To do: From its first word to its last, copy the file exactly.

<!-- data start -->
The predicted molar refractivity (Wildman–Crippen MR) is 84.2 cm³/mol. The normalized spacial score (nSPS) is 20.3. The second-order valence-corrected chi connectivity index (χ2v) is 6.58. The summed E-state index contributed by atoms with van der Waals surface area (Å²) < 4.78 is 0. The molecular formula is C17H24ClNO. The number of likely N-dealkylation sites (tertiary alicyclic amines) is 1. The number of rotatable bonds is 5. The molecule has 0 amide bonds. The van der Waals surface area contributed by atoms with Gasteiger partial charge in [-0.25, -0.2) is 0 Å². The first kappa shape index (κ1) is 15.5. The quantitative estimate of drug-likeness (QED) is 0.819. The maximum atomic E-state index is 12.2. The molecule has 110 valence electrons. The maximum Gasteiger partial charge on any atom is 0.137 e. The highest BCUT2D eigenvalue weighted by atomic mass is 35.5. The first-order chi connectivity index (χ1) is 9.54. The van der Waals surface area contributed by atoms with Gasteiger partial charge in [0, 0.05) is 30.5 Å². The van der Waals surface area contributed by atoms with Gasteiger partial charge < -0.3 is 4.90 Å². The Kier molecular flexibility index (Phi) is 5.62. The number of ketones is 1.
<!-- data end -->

The predicted molar refractivity (Wildman–Crippen MR) is 84.2 cm³/mol. The normalized spacial score (nSPS) is 20.3. The second-order valence-corrected chi connectivity index (χ2v) is 6.58. The summed E-state index contributed by atoms with van der Waals surface area (Å²) < 4.78 is 0. The molecular formula is C17H24ClNO. The number of likely N-dealkylation sites (tertiary alicyclic amines) is 1. The number of rotatable bonds is 5. The molecule has 0 amide bonds. The van der Waals surface area contributed by atoms with Gasteiger partial charge in [-0.25, -0.2) is 0 Å². The first kappa shape index (κ1) is 15.5. The quantitative estimate of drug-likeness (QED) is 0.819. The maximum atomic E-state index is 12.2. The molecule has 110 valence electrons. The maximum Gasteiger partial charge on any atom is 0.137 e. The highest BCUT2D eigenvalue weighted by atomic mass is 35.5. The first-order chi connectivity index (χ1) is 9.54. The van der Waals surface area contributed by atoms with Gasteiger partial charge in [0, 0.05) is 30.5 Å². The van der Waals surface area contributed by atoms with Gasteiger partial charge < -0.3 is 4.90 Å². The Kier molecular flexibility index (Phi) is 5.62. The number of ketones is 1.